Pharmacare delay puts max pressure on Liberals for Budget 2024
The NDP and the Liberals have been signaling for weeks that negotiations over promised pharmacare legislation require more time, and last Friday Parliament sat for its final day in 2023 with no pharmacare legislation in sight.
Now, according to both parties, the timer has been reset to March 1, 2024 for the government to introduce pharmacare legislation that meets the NDP’s expectation of a single-payer, universal pharmacare program.
The new deadline will put pharmacare front and centre mere weeks before a crucial vote on Budget 2024. Pharmacare will determine the fate of the government, potentially plunging the country into a spring election if the Budget doesn’t pass.
You see, if the government fails to introduce a Canada Pharmacare Act that meets the bar set by the NDP, then the deal between the parties would collapse. A non-binding resolution passed by the NDP convention made pharmacare a requirement for the continuance of the Confidence and Supply Agreement deal with the Liberals.
A breakdown would leave the minority Liberal government without enough votes to pass the annual federal budget normally introduced in March or April, unless the Liberals win support from another opposition party. A budget vote is considered a confidence measure under Parliamentary rules, which means an election would have to be called if the Liberals lose the budget vote.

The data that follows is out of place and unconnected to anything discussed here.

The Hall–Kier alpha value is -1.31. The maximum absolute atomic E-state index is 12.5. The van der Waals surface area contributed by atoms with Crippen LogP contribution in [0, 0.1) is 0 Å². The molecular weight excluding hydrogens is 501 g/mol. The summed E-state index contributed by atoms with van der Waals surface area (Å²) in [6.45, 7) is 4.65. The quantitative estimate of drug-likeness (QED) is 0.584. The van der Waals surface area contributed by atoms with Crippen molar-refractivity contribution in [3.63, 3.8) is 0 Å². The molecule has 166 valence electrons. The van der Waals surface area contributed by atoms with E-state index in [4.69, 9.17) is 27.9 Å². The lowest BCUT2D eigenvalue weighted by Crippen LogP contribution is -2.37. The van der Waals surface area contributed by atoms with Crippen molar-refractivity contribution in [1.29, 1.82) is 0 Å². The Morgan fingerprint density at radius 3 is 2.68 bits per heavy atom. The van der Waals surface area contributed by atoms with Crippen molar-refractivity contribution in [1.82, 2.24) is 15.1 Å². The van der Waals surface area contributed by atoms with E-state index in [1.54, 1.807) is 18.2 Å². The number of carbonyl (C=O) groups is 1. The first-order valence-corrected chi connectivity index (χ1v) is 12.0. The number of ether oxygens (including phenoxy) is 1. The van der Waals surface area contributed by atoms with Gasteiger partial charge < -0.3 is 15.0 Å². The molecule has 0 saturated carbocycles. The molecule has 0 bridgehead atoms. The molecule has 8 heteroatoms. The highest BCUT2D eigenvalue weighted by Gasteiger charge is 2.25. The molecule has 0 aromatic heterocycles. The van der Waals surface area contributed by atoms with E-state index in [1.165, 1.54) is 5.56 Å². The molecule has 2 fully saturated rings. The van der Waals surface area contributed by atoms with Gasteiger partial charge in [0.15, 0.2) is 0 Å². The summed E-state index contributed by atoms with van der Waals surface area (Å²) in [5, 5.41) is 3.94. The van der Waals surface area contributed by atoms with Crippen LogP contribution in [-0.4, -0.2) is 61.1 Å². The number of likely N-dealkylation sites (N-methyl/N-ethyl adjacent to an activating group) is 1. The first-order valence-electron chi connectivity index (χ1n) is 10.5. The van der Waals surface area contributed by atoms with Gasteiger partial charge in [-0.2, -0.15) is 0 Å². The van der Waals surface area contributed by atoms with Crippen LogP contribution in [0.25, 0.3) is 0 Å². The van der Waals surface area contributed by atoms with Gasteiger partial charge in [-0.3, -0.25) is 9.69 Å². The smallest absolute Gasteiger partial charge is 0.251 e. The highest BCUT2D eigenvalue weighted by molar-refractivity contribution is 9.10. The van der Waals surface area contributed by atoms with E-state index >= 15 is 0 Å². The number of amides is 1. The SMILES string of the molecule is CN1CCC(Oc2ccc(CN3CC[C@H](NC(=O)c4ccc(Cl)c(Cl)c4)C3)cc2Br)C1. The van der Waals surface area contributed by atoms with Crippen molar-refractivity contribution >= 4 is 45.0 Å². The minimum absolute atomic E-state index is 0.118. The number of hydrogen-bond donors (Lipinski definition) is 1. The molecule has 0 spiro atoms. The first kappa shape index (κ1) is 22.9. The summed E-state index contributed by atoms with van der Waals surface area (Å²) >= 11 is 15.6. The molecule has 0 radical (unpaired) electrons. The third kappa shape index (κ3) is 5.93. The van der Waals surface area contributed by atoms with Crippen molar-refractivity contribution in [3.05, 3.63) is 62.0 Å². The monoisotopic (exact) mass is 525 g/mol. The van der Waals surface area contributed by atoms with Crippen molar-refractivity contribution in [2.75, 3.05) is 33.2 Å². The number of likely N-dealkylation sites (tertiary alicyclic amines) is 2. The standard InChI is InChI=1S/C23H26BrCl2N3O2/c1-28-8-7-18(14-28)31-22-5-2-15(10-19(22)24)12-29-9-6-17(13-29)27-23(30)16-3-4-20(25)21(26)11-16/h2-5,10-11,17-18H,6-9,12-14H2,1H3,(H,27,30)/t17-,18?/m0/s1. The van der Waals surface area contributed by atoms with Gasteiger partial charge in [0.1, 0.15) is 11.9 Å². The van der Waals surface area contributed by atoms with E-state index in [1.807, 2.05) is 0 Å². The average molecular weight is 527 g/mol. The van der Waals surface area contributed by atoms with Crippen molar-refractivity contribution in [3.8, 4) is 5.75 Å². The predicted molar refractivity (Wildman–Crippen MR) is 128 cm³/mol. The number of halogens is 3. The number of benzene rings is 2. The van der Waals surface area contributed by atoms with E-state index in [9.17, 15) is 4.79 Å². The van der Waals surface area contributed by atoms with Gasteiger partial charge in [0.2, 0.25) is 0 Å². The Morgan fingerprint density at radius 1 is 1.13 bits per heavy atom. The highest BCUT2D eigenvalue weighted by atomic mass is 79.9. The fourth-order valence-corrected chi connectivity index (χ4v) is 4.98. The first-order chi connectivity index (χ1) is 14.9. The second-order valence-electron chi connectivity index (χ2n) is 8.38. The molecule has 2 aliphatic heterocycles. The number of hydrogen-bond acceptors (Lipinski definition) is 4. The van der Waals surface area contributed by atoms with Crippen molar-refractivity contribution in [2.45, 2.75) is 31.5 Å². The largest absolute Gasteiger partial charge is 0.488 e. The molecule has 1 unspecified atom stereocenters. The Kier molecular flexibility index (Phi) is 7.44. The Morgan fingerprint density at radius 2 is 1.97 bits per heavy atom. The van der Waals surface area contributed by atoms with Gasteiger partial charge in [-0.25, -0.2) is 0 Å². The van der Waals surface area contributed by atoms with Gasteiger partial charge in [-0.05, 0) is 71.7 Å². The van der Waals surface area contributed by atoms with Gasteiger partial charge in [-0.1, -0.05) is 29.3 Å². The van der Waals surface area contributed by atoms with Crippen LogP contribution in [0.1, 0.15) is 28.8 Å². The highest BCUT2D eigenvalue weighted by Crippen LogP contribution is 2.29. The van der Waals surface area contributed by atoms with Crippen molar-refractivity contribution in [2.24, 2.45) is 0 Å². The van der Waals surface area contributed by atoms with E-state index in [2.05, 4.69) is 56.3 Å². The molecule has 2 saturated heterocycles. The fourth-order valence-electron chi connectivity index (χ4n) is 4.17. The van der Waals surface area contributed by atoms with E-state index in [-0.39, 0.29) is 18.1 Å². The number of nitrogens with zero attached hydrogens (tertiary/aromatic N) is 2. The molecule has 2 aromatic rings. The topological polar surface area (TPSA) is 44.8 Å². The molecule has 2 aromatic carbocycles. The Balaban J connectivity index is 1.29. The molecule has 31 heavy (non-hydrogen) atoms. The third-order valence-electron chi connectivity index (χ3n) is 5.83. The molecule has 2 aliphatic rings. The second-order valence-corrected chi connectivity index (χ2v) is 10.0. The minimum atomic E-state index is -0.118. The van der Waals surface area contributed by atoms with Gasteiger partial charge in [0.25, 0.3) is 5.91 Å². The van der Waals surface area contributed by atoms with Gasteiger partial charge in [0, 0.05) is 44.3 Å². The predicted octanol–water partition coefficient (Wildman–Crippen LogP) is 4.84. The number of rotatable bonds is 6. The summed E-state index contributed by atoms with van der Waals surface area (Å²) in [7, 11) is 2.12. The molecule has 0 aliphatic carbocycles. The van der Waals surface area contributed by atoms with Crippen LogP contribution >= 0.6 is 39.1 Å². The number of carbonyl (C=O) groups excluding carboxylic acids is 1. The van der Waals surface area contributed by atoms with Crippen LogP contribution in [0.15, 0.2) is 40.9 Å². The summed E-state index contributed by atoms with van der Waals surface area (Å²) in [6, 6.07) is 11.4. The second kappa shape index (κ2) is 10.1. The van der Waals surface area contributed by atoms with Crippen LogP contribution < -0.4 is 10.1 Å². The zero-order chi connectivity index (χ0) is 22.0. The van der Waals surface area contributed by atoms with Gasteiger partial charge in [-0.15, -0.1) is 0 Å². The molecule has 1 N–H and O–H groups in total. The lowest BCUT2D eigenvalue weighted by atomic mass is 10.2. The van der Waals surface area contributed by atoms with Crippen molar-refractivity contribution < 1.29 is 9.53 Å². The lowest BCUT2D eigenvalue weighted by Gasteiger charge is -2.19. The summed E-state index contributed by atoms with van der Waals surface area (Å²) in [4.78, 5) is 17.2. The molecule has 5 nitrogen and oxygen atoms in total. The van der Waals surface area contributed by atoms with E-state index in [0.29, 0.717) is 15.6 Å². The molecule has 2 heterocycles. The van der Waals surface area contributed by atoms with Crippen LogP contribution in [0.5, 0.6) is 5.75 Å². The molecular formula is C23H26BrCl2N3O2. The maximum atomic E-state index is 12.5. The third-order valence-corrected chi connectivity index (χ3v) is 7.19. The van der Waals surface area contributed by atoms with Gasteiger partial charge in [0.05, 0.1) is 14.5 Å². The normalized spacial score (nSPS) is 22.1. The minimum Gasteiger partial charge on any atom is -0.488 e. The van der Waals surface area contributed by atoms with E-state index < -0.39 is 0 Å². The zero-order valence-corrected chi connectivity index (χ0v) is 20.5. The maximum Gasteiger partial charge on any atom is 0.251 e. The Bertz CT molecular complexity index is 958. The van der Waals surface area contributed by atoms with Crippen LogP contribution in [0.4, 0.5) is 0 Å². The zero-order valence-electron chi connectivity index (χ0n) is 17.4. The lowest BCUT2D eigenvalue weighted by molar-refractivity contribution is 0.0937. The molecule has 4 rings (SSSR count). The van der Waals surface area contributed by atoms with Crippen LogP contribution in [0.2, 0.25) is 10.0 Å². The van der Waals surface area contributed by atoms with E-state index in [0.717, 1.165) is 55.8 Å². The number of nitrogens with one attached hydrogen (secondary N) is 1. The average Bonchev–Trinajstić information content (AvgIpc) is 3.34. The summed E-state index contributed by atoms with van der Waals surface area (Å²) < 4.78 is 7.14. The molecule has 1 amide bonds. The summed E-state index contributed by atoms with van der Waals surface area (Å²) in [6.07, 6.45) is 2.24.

Technically, the Liberals are already in non-compliance with the cooperation deal reached between the two parties in March, 2022, when the Liberals agreed to the following in return for the NDP’s support in Parliament —
“Continuing progress towards a universal national pharmacare program by passing a Canada Pharmacare Act by the end of 2023 and then tasking the National Drug Agency to develop a national formulary of essential medicines and bulk purchasing plan by the end of the agreement.”
The Liberals misfired in the fall when they presented draft pharmacare legislation that was rejected by the NDP. The two went back to the drawing board, and officials on both sides have expressed a willingness to keep talking despite the promise to pass legislation by the end of the year.
Organizations such as the Canadian Health Coalition, which has campaigned for pharmacare over many years, said that there was no need to “rush to failure,” and that properly-written pharmacare legislation was worth the wait. But public health care advocates are not prepared to wait forever.